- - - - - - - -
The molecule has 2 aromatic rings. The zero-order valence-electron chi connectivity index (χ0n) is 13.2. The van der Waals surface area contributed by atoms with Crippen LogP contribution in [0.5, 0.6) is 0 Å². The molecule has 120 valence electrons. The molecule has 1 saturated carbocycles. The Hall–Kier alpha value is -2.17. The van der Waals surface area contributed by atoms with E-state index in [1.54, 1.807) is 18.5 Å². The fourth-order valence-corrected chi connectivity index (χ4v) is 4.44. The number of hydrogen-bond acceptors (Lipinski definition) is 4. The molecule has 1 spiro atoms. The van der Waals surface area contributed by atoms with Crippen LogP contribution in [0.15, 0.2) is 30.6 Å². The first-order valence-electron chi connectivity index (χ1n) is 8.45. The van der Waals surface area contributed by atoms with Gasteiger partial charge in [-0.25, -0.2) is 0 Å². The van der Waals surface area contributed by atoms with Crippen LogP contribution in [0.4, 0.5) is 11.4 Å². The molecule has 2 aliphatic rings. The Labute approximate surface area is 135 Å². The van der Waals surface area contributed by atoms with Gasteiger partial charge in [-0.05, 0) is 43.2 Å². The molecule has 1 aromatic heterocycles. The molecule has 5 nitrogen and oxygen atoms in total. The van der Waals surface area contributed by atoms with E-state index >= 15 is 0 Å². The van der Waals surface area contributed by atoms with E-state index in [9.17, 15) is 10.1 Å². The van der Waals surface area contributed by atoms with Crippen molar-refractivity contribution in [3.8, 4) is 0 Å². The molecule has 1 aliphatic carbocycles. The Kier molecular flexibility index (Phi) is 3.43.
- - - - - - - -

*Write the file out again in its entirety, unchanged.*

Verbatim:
The molecule has 2 aromatic rings. The zero-order valence-electron chi connectivity index (χ0n) is 13.2. The van der Waals surface area contributed by atoms with Crippen LogP contribution in [0.5, 0.6) is 0 Å². The molecule has 120 valence electrons. The molecule has 1 saturated carbocycles. The Hall–Kier alpha value is -2.17. The van der Waals surface area contributed by atoms with E-state index in [1.54, 1.807) is 18.5 Å². The fourth-order valence-corrected chi connectivity index (χ4v) is 4.44. The number of hydrogen-bond acceptors (Lipinski definition) is 4. The molecule has 1 spiro atoms. The van der Waals surface area contributed by atoms with Crippen LogP contribution in [0.15, 0.2) is 30.6 Å². The first-order valence-electron chi connectivity index (χ1n) is 8.45. The van der Waals surface area contributed by atoms with Gasteiger partial charge in [-0.25, -0.2) is 0 Å². The van der Waals surface area contributed by atoms with Crippen LogP contribution in [0.4, 0.5) is 11.4 Å². The molecule has 2 aliphatic rings. The Labute approximate surface area is 135 Å². The van der Waals surface area contributed by atoms with Gasteiger partial charge in [-0.05, 0) is 43.2 Å². The molecule has 1 aromatic heterocycles. The molecule has 5 nitrogen and oxygen atoms in total. The van der Waals surface area contributed by atoms with E-state index >= 15 is 0 Å². The van der Waals surface area contributed by atoms with E-state index in [9.17, 15) is 10.1 Å². The van der Waals surface area contributed by atoms with Crippen molar-refractivity contribution in [3.8, 4) is 0 Å². The molecule has 1 aliphatic carbocycles. The Kier molecular flexibility index (Phi) is 3.43.